Plaintiff must clearly designate on the face of the document that it is the "First Amended Complaint." The first amended complaint must be retyped or rewritten in its entirety on the court-approved form and may not incorporate any part of the original Complaint by reference. Plaintiff may include only one claim per count.
If Plaintiff files an amended complaint, Plaintiff must write short, plain statements telling the Court: (1) the constitutional right Plaintiff believes was violated; (2) the name of the Defendant who violated the right; (3) exactly what that Defendant did or failed to do; (4) how the action or inaction of that Defendant is connected to the violation of Plaintiff's constitutional right; and (5) what specific injury Plaintiff suffered because of that Defendant's conduct. See Rizzo, 423 U.S. at 371-72, 377.
Plaintiff must repeat this process for each person he names as a Defendant. If Plaintiff fails to affirmatively link the conduct of each named Defendant with the specific injury suffered by Plaintiff, the allegations against that Defendant will be dismissed for failure to state a claim. Conclusory allegations that a Defendant or group of Defendants has violated a constitutional right are not acceptable and will be dismissed.
A first amended complaint supersedes the original complaint. Ferdik v. Bonzelet, 963 F.2d 1258, 1262 (9th Cir. 1992); Hal Roach Studios v. Richard Feiner & Co., 896 F.2d 1542, 1546 (9th Cir. 1990). After amendment, the Court will treat an original complaint as nonexistent. Ferdik, 963 F.2d at 1262. Any cause of action that was raised in the original complaint and that was voluntarily dismissed or was dismissed without prejudice is waived if it is not alleged in a first amended complaint. Lacey v. Maricopa County , 693 F.3d 896, 928 (9th Cir. 2012) (en banc).
Plaintiff must pay the unpaid balance of the filing fee within 120 days of his release. Also, within 30 days of his release, he must either (1) notify the Court that he intends to pay the balance or (2) show good cause, in writing, why he cannot. Failure to comply may result in dismissal of this action.
B. Address Changes
Plaintiff must file and serve a notice of a change of address in accordance with Rule 83.3(d) of the Local Rules of Civil Procedure. Plaintiff must not include a motion for other relief with a notice of change of address. Failure to comply may result in dismissal of this action.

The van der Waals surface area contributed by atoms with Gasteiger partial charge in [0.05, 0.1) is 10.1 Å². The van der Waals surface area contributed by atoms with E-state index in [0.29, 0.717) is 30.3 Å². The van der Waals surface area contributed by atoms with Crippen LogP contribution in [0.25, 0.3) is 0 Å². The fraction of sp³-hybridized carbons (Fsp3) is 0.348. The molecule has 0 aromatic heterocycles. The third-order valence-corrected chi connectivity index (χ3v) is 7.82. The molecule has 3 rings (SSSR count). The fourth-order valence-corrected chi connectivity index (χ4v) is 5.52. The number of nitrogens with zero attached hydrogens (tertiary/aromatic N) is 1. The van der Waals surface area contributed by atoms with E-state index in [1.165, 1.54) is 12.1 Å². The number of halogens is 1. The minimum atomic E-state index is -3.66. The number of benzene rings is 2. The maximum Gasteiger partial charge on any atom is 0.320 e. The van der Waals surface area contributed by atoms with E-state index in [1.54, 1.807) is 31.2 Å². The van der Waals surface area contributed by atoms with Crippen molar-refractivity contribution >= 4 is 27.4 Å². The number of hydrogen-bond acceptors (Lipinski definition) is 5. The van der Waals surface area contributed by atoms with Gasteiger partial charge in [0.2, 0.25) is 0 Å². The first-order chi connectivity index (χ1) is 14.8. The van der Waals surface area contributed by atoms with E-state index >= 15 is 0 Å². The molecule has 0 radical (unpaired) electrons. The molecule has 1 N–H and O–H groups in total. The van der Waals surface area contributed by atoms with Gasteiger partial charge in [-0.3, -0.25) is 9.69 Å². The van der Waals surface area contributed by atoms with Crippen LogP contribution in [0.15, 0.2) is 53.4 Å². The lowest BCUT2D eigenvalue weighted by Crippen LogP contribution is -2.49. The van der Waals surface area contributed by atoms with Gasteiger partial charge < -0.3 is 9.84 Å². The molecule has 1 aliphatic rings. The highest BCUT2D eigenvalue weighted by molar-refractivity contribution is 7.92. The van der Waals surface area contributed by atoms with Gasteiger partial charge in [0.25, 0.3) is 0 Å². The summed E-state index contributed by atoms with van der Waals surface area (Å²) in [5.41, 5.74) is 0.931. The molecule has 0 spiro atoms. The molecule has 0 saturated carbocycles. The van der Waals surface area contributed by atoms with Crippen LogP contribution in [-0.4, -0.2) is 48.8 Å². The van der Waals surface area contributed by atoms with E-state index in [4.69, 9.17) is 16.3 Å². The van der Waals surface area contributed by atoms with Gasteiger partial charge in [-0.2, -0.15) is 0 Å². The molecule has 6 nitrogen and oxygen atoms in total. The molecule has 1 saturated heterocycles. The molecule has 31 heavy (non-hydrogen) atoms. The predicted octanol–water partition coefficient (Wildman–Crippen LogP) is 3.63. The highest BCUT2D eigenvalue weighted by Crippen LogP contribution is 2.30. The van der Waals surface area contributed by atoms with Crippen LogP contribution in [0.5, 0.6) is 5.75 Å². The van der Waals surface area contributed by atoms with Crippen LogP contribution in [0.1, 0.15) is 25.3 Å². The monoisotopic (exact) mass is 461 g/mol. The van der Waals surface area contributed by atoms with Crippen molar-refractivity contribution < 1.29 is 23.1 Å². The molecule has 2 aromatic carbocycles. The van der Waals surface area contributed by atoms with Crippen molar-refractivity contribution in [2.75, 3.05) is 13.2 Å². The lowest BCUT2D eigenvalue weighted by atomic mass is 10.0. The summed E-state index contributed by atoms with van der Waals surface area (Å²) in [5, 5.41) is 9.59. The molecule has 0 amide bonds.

Plaintiff must submit an additional copy of every filing for use by the Court. See LRCiv 5.4. Failure to comply may result in the filing being stricken without further notice to Plaintiff.
D. Possible "Strike"
Because the Complaint has been dismissed for failure to state a claim, if Plaintiff fails to file an amended complaint correcting the deficiencies identified in this Order, the dismissal may count as a "strike" under the "3-strikes" provision of 28 U.S.C. § 1915(g). Under the 3-strikes provision, a prisoner may not bring a civil action or appeal a civil judgment in forma pauperis under 28 U.S.C. § 1915 "if the prisoner has, on 3 or more prior occasions, while incarcerated or detained in any facility, brought an action or appeal in a court of the United States that was dismissed on the grounds that it is frivolous, malicious, or fails to state a claim upon which relief may be granted, unless the prisoner is under imminent danger of serious physical injury." 28 U.S.C. § 1915(g).
E. Possible Dismissal
If Plaintiff fails to timely comply with every provision of this Order, including these warnings, the Court may dismiss this action without further notice. See Ferdik , 963 F.2d at 1260-61 (a district court may dismiss an action for failure to comply with any order of the Court).
IT IS ORDERED:
(1) Plaintiff's Application to Proceed In Forma Pauperis (Doc. 2) is granted.
(2) As required by the accompanying Order to the appropriate government agency, Plaintiff must pay the $350.00 filing fee and is not assessed an initial partial filing fee.
(3) The Complaint (Doc. 1) is dismissed for failure to state a claim. Plaintiff has 30 days from the date this Order is filed to file a first amended complaint in compliance with this Order.
(4) If Plaintiff fails to file an amended complaint within 30 days, the Clerk of Court must, without further notice, enter a judgment of dismissal of this action with prejudice that states that the dismissal may count as a "strike" under 28 U.S.C. § 1915(g).
(5) The Clerk of Court must mail Plaintiff a court-approved form for filing a civil rights complaint by a prisoner.